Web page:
# [postgis-users] Are there script examples for determine where vertices run clockwise or anti-clockwise?

Marcin Mionskowski mionskowskimarcin at gmail.com
Thu Feb 17 13:28:45 PST 2022

```Yes, but there are many more "ifs" in your two if sentences.
For example 'LINESTRING(0 0,0 1,180 1,179.5 0)' has a cumulative azimuth
change greater than 180, but I wouldn't say it is a U-turn, or that it is
doing circular motion.
And what about 'LINESTRING(1 0,1 1,-10 1,-10 2,1 2,1 30,2 30,2 2,30 2,30
1,2 1,2 0)'? Segment set [2,3,4] is looking like a U-turn, but when you add
1st segment it's not.
As usually, IMO, it's all about data and definitions :)

czw., 17 lut 2022 o 20:39 Shaozhong SHI <shishaozhong at gmail.com> napisał(a):

>
>
> On Thu, 17 Feb 2022 at 18:10, Marcin Mionskowski <
> mionskowskimarcin at gmail.com> wrote:
>
>> "The terms clockwise and counterclockwise can only be applied to a
>> rotational motion once a side of the rotational plane is specified, from
>> which the rotation is observed."
>> https://en.wikipedia.org/wiki/Clockwise
>> So, you need some kind of rotation (direction change) and some reference.
>> In case of a polygon (or a closed line representing boundary of a polygon)
>> both are obvious -> boundary direction and interior of a polygon.
>> In case of a line the reference part is missing.
>> What seams reasonable to me is to:
>> - divide LINESTRING into segments,
>> - combine consecutive segments into pairs,
>> - chose 1st segment as a reference,
>> - calculate the angle between segments (with respect to its direction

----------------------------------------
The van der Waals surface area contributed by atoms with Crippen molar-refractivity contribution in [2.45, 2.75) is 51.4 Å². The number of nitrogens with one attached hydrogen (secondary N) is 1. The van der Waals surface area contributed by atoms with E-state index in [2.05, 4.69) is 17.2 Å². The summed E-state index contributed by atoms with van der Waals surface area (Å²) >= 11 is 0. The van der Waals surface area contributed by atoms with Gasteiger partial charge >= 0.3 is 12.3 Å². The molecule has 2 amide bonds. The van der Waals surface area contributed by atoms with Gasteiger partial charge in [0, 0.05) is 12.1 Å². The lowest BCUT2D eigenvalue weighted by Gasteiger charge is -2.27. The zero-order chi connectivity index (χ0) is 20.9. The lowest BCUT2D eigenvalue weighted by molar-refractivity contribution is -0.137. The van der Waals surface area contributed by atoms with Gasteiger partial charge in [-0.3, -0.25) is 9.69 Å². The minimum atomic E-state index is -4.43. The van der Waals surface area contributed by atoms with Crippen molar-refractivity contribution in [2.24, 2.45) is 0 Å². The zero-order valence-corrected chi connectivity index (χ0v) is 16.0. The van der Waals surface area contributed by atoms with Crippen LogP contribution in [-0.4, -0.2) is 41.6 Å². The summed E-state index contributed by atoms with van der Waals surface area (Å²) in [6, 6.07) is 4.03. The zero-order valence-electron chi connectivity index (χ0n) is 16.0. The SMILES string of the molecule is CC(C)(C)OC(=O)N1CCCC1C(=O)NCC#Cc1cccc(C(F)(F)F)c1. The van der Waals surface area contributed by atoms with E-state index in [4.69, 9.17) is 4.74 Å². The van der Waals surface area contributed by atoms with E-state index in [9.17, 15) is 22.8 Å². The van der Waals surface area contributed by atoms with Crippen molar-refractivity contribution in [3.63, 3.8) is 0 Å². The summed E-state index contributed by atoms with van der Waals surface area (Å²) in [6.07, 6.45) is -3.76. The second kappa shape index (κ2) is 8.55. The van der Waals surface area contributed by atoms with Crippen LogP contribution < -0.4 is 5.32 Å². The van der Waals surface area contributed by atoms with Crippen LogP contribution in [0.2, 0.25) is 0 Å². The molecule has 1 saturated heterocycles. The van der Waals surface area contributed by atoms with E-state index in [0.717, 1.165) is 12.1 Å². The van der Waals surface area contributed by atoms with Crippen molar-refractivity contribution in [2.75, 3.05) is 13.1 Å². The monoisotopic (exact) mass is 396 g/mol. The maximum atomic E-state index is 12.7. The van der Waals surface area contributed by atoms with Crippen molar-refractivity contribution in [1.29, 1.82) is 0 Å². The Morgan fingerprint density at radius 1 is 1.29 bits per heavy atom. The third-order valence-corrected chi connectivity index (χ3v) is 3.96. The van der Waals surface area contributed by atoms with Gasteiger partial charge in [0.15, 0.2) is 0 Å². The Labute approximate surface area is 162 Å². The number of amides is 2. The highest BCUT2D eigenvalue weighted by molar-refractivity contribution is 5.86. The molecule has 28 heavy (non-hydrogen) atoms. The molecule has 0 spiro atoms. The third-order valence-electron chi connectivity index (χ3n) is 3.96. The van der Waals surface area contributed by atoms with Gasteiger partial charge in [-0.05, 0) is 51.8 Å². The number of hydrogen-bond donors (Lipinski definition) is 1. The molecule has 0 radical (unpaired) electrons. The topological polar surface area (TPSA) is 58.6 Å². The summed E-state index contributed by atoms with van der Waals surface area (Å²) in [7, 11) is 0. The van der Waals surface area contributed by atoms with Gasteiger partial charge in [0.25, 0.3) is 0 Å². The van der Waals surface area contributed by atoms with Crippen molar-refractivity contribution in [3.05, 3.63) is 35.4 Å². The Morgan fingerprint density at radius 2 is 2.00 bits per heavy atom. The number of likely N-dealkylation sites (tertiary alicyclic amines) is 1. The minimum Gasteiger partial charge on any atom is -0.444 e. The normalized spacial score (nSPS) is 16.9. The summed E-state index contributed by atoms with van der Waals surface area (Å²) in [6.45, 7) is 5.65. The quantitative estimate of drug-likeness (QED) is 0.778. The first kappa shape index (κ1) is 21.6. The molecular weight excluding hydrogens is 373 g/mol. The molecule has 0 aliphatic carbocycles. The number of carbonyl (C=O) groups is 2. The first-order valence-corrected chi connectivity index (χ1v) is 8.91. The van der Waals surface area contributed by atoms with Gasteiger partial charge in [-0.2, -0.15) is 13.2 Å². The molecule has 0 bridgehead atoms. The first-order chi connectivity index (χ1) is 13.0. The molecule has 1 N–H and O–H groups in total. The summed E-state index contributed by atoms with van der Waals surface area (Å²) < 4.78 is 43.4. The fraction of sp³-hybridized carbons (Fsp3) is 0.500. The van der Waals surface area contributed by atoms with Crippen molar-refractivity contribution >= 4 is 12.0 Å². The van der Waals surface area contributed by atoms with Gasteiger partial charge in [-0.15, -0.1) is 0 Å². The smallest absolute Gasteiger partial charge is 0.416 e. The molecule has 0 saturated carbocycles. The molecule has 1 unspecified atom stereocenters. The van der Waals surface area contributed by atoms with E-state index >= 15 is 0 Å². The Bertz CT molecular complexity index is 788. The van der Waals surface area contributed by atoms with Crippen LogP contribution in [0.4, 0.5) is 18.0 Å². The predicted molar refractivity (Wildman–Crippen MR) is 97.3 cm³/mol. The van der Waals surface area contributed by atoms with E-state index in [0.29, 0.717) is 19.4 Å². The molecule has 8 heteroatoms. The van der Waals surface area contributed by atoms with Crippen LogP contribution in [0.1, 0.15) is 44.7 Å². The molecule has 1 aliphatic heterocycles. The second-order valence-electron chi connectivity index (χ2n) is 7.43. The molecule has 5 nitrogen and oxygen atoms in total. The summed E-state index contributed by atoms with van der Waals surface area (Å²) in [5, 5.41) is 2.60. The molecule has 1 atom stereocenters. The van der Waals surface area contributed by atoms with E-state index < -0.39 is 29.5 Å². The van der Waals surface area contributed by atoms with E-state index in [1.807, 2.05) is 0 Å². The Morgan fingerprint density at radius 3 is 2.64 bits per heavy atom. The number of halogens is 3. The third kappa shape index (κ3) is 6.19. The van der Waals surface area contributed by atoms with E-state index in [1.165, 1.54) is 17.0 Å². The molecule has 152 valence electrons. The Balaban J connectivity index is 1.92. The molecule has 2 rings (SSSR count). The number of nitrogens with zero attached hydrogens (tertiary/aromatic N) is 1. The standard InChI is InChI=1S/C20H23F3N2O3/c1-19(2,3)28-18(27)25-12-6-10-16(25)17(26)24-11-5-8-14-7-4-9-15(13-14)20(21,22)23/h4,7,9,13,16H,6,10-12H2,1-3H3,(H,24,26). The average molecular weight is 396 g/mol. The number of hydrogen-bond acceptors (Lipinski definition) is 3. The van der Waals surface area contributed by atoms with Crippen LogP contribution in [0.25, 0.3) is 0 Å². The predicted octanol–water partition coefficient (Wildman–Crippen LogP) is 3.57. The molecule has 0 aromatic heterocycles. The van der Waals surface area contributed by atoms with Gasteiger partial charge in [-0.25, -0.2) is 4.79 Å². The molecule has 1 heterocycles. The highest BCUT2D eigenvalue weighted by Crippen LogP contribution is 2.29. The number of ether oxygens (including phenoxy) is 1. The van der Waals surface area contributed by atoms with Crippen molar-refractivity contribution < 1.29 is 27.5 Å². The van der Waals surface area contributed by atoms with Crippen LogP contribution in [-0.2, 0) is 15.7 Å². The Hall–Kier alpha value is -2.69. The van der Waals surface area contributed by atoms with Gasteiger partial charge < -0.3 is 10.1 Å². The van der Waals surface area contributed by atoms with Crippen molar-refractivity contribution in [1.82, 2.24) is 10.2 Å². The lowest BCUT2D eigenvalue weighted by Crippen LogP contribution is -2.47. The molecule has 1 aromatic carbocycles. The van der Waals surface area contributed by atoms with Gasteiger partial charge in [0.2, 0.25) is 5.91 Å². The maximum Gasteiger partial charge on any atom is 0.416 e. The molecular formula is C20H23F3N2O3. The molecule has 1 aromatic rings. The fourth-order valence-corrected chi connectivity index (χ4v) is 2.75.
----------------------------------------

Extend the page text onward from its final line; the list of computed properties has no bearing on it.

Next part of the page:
>> OFC) using ST_Angle.
>> The problem is, that one LINESTRING can have different "orientations".
>> The CW/CCW is a property of {segment pair|the middle vertex of a pair of
>> segments}.
>> You can also use some direction as a reference (north in your example),
>> but it has the same disadvantages and gives no additional information
>> other than the azimuth/azimuth class.
>>
>> Anyway, the SQL could look like:
>>
>> with
>> a_line as (
>> select 1 gid,ST_geomfromtext('LINESTRING(0 0,1 1,2 0,3 1)') a_line
>> union all
>> select 2 gid,ST_geomfromtext('LINESTRING(0 0,0.5 1,2 0.5,3.5 1)') a_line
>> )
>> , points as (
>> select gid,(ST_DumpPoints(a_line)).*
>> from a_line
>> )
>> , segments as (
>> select p1.gid,p1.path||p2.path
>> start_end_points,ST_MakeLine(p1.geom,p2.geom) seg_geom
>> from points p1, points p2
>> where p1.gid=p2.gid and p1.path[1]+1=p2.path[1]
>> )
>> select s1.gid
>> , s1.start_end_points||s2.start_end_points[2] points
>> , case floor(st_angle(s1.seg_geom,s2.seg_geom)/pi()) when 0 then 'CW'
>> else 'CCW' end
>> from segments s1,segments s2
>> where s1.gid=s2.gid and s1.start_end_points[2]=s2.start_end_points[1];
>>
>> If you insist on using the azimuth, replace the part from ", segments as
>> (" with:
>>
>> select p1.gid,p1.path||p2.path
>> start_end_points,ST_Azimuth(p1.geom,p2.geom)
>> from points p1, points p2
>> where p1.gid=p2.gid and p1.path[1]+1=p2.path[1]
>>
>> You can use LEAD() to optimize performance, but the SQL above is more
>> readable in my opinion (it explains the logic better, I think).
>>
>>
>> This looks very interesting.  Perhaps, if using ST_Azimuth, it can be
> used to do the following:
>
> divide linestring into segments,
> combine consecutive segments into pairs
> chose previous segment as a reference
> calculate the azimuth change (positive or negative)
> calculate the accumulative change
> If the accumulative change is greater than 180, the line is doing a U-turn
> If the accumulative change is greater than 180, the line is doing a
> circular motion
>
> Potentially, it can also be adapted for determine whether a line is doing
> zig-zagging.
>
> Am I right?
>
> Regards,
>
> David
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